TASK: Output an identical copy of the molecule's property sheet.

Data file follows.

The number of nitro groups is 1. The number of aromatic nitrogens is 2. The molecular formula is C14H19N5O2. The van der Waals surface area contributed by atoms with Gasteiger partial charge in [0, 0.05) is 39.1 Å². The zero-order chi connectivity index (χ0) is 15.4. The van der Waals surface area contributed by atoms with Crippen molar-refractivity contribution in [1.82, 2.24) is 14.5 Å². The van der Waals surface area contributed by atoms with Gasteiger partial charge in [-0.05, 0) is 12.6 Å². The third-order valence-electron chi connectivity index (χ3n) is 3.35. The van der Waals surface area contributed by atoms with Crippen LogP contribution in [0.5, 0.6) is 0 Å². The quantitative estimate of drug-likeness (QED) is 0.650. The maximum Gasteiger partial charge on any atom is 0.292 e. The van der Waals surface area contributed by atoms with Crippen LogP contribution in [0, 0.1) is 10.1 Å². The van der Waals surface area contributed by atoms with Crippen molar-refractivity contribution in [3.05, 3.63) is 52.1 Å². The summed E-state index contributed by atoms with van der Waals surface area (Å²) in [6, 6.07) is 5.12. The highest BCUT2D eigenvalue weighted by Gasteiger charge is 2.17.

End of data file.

The number of nitro groups is 1. The number of aromatic nitrogens is 2. The molecular formula is C14H19N5O2. The van der Waals surface area contributed by atoms with Gasteiger partial charge in [0, 0.05) is 39.1 Å². The zero-order chi connectivity index (χ0) is 15.4. The van der Waals surface area contributed by atoms with Crippen molar-refractivity contribution in [1.82, 2.24) is 14.5 Å². The van der Waals surface area contributed by atoms with Gasteiger partial charge in [-0.05, 0) is 12.6 Å². The third-order valence-electron chi connectivity index (χ3n) is 3.35. The van der Waals surface area contributed by atoms with Crippen LogP contribution in [0.5, 0.6) is 0 Å². The quantitative estimate of drug-likeness (QED) is 0.650. The maximum Gasteiger partial charge on any atom is 0.292 e. The van der Waals surface area contributed by atoms with Crippen LogP contribution in [0, 0.1) is 10.1 Å². The van der Waals surface area contributed by atoms with Crippen molar-refractivity contribution in [3.05, 3.63) is 52.1 Å². The summed E-state index contributed by atoms with van der Waals surface area (Å²) in [6, 6.07) is 5.12. The highest BCUT2D eigenvalue weighted by Gasteiger charge is 2.17.